Corneal Ulcer

Country outing leads to vet visit.

Barry Burtis, Pet Tales
October 24, 2008

The day could not have been better for Buddy. He had spent a beautiful late fall afternoon in the country with his family.

While his owners selected a pumpkin suitable for carving, Buddy had done a bit of exploring along the fence rows surrounding the field covered with circles of orange the size of beach balls. A country lane walk back to the farmyard had been just as exciting and - wow - you would not believe the sights, scents and sounds that he had investigated around the outside of the old dairy barn while future jack-o- lanterns were being purchased.

Back home again, he had seemed to his owners a bit more quiet than normal, probably just tired out from his busy day in the country. His eyes closed, he had spent most of the evening resting on the sofa, not much interested in the new programs on television.

However, the next morning there was definitely something wrong. Buddy did not want breakfast, he kept blinking his right eye, squinting and occasionally rubbing it with his paw. Buddy was soon back in the car again, this time off to see his veterinarian.

Buddy's veterinarian quickly focused in on the eye that seemed to be a source of trouble. The conjunctiva, the lining tissue of the eyelids, of that eye were certainly red and inflamed in appearance. A bit of ocular discharge had built up at the corner of that eye. Buddy was always a well-behaved, compliant patient but he definitely seemed more sensitive and squirmed a bit when the eye was being examined and continued constantly squinting that eye.

The size of the pupil in that eye was much smaller, much more constricted than the pupil in his normal, left eye. When the eye examination was completed Buddy's veterinarian was quite sure there had been injury to the cornea of the eye. One final step would be necessary to confirm the diagnosis.

The cornea is the transparent layer of tissue that covers the most forward or front surface of the eyeball. It is actually composed of cells organized into layers, rather like the layers of an onion. The entire cornea is only about one millimetre thick. It is a very thin covering of the eye that has a very large role to play in the health and functioning of the eye.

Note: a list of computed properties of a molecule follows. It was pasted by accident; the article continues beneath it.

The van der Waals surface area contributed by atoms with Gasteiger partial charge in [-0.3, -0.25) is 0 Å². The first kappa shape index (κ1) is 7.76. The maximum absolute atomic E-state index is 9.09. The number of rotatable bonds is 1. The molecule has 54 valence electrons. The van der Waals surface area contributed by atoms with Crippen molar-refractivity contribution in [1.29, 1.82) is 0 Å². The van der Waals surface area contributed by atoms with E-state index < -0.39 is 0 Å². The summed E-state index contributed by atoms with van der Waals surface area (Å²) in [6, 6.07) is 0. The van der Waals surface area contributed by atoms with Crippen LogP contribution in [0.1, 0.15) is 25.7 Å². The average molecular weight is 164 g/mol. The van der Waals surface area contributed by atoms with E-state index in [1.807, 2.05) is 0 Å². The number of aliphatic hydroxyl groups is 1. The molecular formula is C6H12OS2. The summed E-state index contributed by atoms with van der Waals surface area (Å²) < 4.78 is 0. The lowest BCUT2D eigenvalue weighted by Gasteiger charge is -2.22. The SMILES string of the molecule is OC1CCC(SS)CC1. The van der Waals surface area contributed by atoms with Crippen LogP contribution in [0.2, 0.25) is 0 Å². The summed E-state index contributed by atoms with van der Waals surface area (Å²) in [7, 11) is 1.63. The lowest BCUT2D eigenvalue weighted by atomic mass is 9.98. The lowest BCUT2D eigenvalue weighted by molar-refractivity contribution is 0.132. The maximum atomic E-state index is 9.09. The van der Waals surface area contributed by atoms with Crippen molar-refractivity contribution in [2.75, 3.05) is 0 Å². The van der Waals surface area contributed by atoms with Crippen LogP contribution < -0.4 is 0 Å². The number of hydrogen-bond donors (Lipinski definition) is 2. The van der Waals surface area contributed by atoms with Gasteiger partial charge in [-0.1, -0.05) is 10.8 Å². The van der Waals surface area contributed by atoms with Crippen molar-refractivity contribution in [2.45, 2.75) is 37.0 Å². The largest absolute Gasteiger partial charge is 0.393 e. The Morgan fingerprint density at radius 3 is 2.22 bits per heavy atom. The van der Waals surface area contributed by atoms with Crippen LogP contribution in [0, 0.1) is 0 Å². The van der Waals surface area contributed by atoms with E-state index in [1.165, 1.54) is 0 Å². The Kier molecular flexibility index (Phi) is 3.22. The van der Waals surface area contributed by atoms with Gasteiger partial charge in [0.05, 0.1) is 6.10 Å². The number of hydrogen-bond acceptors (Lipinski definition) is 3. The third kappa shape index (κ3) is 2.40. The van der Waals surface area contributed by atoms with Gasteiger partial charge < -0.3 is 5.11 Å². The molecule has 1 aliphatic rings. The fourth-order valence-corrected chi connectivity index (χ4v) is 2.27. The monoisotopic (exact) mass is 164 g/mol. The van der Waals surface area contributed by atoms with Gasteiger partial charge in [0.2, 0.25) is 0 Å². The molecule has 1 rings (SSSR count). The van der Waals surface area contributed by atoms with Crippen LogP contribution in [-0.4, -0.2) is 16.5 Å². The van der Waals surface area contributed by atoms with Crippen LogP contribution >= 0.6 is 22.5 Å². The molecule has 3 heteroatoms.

To further investigate the nature of the eye injury affecting Buddy, a drop of fluorescein dye was put into his right eye. In an eye with a normal, healthy, intact cornea, the dye can be rinsed away when the eye surface is flushed. If the superficial layers of the cornea have been damaged, the dye will be retained in the injured area.

When Buddy's eye was examined a fluorescent green area, covering approximately one-quarter of the entire corneal surface, was visible. Buddy had sustained what is called a corneal ulcer in his right eye.

The good news was that the area that been injured appeared to be quite shallow, not extending down into the deeper layers of the cornea. It seems a bit strange but injuries to this superficial layer usually hurt most, as deeper and potentially more serious injury occurs to the cornea, the patient may be even less aware of the problem.

Often the specific cause of the injury cannot be identified. In Buddy's situation, it was most likely that somehow, in his exciting rural explorations, he had bumped into something that had rubbed or scratched his eye.

Buddy's treatment had some rather precise goals. It would be critical to prevent further damage to corneal tissue that could lead to rupture of the cornea and possible loss of sight in that eye. It was important to relieve the discomfort Buddy was feeling.

Prevention or elimination of infection in the injured cornea is necessary to allow proper healing. If possible, it is desirable to institute measures to promote healing of the epithelium or outer layer of the cornea and minimize any scar tissue formation in the healing. Buddy went home with two kinds of eye medicine - antibiotic drops and topical atropine one per cent opthalmic solution. He was also given a non-steroidal anti-inflammatory drug to relieve his pain and discomfort.

Five days later, Buddy returned to the veterinary hospital to have his eye re-examined. He was feeling much better, thank-you, and this time after some fluorescein drops in the eye, he no longer looked back at his veterinarian with a fluorescing green eye.

He left the veterinary hospital with a clean bill of health and a warning to be careful when sticking his nose into risky places.

Barry Burtis is a veterinarian with a local companion practice.